Unwrap your ultimate holiday survival kit
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- Previous Next6 of 10Courtesy of Kusmi Tea
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9 Stay-Sane Essentials1 of 10
By Brienne Walsh
The holidays are just getting started and you're already wondering how you'll make it to the end of the week. To help you cope with the chaos, we've put together a price-conscious list of things you can do for your mind, your body and your wallet. Sanity, here you come.
Write On2 of 10
Avoid a holiday shopping panic by planning ahead. "Write down a list," recommends RetailMeNot's lifestyle and shopping expert, Trae Bodge. "You may think you have it all in your head, but as soon as you step into a store, you completely lose focus." Once you have it final, try out an organizing app like RetailMeNot's new offering, which features geo-fencing, a technology that sends you deals on the products you're buying.
Making Cents3 of 10
"You should budget about 1.5 percent of your annual income for the holidays," says Holly Perez, a Quicken personal finance advocate. So if you make $60,000, that's $900 to spend on gifts. If you haven't stuck to a budget this year, then get a heard start on next year's finances. Quicken allows users to set different budgets for different months, as do many online personal finance sites like Learnvest.com and Mint.com.
Special Delivery4 of 10
It's not just buying gifts that max out your holiday budget—a constant stream of celebratory nights on the town can also chip away at your bank account. But there are lots of ways to be social without footing that triple-digit bar bill. "Rather than going out to a restaurant, my girlfriends and I get together for a pizza potluck," says Perez.
No-No Dieting5 of 10
With so much talk about people packing on pounds during the holidays, it's tempting to diet ahead of time. But worrying about shedding pounds will only increase stress—and make you feel guilty for having that single slice of pie. During December, work on maintaining your current weight, says Patricia Nicholas, a registered dietitian at New York-Presbyterian Hospital/Columbia University Medical Center. You'll have plenty of time to focus on slimming down in 2013.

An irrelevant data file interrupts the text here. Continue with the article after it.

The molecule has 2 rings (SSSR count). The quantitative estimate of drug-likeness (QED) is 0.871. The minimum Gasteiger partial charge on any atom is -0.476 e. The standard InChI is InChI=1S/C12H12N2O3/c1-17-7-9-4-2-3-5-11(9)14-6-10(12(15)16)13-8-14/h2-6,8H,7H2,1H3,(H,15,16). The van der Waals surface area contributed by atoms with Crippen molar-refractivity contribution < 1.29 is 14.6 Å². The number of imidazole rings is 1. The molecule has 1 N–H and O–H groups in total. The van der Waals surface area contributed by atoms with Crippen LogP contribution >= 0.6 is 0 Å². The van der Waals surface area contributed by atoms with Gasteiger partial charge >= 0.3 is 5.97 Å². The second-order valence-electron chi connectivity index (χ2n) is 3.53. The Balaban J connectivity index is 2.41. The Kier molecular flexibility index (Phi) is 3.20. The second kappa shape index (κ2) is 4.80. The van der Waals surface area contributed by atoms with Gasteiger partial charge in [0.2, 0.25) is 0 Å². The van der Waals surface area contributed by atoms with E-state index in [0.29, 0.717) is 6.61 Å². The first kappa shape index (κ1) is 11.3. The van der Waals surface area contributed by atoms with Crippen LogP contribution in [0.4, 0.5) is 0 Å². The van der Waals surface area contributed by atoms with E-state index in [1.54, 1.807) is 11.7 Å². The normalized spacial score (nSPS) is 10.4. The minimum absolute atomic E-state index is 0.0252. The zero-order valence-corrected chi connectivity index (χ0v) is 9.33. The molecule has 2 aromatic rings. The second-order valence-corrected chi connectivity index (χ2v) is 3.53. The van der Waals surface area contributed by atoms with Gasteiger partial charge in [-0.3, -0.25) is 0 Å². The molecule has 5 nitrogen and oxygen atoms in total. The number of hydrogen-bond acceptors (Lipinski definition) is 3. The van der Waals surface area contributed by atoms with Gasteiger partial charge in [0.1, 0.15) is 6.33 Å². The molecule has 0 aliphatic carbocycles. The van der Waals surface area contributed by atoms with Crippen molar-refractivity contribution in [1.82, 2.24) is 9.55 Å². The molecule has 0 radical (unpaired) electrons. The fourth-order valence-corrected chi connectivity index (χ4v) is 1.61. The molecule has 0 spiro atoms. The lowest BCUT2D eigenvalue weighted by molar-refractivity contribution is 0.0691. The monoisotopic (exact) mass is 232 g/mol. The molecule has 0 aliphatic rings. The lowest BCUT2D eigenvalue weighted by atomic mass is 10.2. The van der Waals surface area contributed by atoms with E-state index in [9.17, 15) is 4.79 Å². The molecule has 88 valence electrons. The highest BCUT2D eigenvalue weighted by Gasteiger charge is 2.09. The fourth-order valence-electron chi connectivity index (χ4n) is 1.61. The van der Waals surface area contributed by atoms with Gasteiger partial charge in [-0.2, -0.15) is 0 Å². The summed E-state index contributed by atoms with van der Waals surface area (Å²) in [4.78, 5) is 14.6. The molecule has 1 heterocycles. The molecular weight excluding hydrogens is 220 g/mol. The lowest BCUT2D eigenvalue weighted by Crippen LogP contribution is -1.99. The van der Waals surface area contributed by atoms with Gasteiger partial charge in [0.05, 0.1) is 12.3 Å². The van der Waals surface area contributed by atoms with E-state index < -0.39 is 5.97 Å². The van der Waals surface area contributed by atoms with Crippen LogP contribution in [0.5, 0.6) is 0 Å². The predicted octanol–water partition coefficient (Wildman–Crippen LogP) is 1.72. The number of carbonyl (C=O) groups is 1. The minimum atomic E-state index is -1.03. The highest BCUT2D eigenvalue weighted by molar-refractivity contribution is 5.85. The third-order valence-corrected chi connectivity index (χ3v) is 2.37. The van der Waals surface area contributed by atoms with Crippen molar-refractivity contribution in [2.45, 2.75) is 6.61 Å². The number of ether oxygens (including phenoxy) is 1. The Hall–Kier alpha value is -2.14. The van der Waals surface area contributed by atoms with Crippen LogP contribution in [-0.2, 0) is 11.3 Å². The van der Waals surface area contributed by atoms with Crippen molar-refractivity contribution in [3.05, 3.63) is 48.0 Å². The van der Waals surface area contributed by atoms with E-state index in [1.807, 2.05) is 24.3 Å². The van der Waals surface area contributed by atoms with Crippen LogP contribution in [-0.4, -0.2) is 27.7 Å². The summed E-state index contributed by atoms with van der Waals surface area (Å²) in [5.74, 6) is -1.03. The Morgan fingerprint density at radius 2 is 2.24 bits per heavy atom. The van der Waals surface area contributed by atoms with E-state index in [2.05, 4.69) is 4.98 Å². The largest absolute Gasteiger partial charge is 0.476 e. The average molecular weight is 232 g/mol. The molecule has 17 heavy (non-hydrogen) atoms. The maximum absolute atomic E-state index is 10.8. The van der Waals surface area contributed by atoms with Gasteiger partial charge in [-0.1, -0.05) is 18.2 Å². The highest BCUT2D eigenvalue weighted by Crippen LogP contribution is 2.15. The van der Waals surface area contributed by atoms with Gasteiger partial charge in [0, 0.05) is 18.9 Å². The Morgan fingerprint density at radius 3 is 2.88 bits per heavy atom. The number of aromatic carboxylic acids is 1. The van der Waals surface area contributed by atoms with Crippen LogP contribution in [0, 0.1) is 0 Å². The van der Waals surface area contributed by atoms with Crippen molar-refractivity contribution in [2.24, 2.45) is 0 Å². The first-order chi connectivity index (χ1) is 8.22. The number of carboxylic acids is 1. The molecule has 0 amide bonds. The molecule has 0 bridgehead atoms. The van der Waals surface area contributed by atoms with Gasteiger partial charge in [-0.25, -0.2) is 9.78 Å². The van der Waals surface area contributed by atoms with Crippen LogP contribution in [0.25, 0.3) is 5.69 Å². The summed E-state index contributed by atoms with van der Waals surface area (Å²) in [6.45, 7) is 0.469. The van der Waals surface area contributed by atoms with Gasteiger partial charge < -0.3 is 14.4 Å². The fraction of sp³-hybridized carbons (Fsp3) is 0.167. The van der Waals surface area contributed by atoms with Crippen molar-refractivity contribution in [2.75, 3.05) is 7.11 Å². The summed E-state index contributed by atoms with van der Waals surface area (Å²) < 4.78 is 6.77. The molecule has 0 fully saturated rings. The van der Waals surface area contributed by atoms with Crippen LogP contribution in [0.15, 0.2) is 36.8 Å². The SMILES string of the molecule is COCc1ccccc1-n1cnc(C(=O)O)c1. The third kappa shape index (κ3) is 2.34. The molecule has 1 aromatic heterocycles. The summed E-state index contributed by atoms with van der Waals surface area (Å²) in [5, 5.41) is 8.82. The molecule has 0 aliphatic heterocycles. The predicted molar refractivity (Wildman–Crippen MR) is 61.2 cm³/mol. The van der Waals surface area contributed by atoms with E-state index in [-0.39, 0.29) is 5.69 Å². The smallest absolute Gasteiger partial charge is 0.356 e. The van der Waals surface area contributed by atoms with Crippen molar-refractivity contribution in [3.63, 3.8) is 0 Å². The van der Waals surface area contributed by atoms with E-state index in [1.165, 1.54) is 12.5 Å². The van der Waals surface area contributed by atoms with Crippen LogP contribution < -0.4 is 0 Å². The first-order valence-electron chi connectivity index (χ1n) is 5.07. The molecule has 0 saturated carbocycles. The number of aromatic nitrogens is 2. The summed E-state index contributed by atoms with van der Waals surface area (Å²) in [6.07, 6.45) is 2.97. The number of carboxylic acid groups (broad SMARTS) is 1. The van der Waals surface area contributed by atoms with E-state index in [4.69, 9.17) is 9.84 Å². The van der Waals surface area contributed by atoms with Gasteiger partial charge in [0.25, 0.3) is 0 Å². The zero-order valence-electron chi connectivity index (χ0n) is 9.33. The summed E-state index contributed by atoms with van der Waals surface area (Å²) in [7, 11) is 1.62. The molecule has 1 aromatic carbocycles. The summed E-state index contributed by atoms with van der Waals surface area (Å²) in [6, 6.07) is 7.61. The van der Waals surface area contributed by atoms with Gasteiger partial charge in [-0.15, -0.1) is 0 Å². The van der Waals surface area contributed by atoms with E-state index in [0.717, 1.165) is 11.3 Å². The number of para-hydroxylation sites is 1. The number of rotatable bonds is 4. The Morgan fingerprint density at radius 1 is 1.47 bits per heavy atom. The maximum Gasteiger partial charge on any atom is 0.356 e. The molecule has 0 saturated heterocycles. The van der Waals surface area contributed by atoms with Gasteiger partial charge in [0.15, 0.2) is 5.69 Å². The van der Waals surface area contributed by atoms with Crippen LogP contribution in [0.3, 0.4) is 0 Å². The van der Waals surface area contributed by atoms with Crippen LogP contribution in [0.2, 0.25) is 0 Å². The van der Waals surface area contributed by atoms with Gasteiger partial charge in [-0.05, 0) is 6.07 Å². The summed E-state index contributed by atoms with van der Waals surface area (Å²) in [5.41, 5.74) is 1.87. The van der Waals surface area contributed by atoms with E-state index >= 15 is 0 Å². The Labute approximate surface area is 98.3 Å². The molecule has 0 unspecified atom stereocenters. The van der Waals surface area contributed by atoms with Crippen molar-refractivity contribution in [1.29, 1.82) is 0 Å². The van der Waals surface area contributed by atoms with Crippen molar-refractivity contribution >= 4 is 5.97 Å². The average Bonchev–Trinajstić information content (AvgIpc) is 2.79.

Tea Time6 of 10
Over the holidays, many people turn to cocktails to take the edge off a rough day. (No judgment.) The next morning, fight off a potential hangover with teas full of natural stimulants and antioxidants, like those in Kusmi's Wellness line. The brand's popular Detox brew contains an exotic blend of maté, green tea and lemongrass to help you recalibrate.
Take a Breather7 of 10
The first step to surviving stress is identifying that you are feeling it. "Shallow breathing, feelings of anxiety and trouble sleeping can all be signs," says Amy Wechsler, M.D., author of The Mind-Beauty Connection. Her advice? "Schedule time exercising outdoors, or with friends who make you feel positive." If that's not an option because of strict time constraints, then "breathing exercises can also be effective as an immediate solution," she says.
Take a Whiff8 of 10
No longer just for hippies and health food stores, essential oils are an increasingly popular tool for tweaking your state of mind. The Pick Up Fix Kit, from 21 Drops, has four scents tailored to specific times of the day. Our favorite is the cedarwood-and-ginger Willpower (aptly named for the holiday season).
Spa-Aaah!9 of 10
Sure, leftovers from your holiday meals can make for great sandwiches, but the antioxidant properties in certain seasonal ingredients can also be used to feed your face—and for a whole lot less than a typical spa treatment. Erika Katz, beauty expert and author of Bonding Over Beauty, recommends mixing pumpkin, which is rich is vitamin A, with honey and cream to create a potion that will heal dry winter skin, and make it look fresh and bright for holiday parties.
Milking It10 of 10
Forget about drinking a warm glass of milk before bed. Instead, try bathing in a pool of it to help you decompress at the end of a long day. Dr. Wechsler recommends adding 2 to 4 cups of whole milk to warm water, and then soaking in it for 20 minutes. "Whole milk is a super soother for chapping, windburn, sunburn, eczema and other skin irritations," she says. "Milk's lactic acid in particular weakens the glue that lets dead, ready-to-be-shed cells stick to the skin's surface, making it look dull and dry."